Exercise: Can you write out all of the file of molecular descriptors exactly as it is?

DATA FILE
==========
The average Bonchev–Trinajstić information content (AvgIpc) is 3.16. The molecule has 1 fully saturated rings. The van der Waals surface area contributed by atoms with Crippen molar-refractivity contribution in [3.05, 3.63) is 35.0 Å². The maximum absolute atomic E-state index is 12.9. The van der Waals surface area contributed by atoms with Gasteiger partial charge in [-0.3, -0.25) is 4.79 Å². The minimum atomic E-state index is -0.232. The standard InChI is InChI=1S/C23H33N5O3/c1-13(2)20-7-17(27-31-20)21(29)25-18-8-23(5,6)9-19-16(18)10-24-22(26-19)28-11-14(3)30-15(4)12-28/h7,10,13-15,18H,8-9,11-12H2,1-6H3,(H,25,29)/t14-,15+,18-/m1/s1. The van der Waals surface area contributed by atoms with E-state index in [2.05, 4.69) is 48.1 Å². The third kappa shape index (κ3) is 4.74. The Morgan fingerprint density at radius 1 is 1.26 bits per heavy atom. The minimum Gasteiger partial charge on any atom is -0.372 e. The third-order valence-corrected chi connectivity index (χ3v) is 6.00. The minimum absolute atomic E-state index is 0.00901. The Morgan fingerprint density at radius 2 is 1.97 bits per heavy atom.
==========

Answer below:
The average Bonchev–Trinajstić information content (AvgIpc) is 3.16. The molecule has 1 fully saturated rings. The van der Waals surface area contributed by atoms with Crippen molar-refractivity contribution in [3.05, 3.63) is 35.0 Å². The maximum absolute atomic E-state index is 12.9. The van der Waals surface area contributed by atoms with Gasteiger partial charge in [-0.3, -0.25) is 4.79 Å². The minimum atomic E-state index is -0.232. The standard InChI is InChI=1S/C23H33N5O3/c1-13(2)20-7-17(27-31-20)21(29)25-18-8-23(5,6)9-19-16(18)10-24-22(26-19)28-11-14(3)30-15(4)12-28/h7,10,13-15,18H,8-9,11-12H2,1-6H3,(H,25,29)/t14-,15+,18-/m1/s1. The van der Waals surface area contributed by atoms with E-state index in [2.05, 4.69) is 48.1 Å². The third kappa shape index (κ3) is 4.74. The Morgan fingerprint density at radius 1 is 1.26 bits per heavy atom. The minimum Gasteiger partial charge on any atom is -0.372 e. The third-order valence-corrected chi connectivity index (χ3v) is 6.00. The minimum absolute atomic E-state index is 0.00901. The Morgan fingerprint density at radius 2 is 1.97 bits per heavy atom.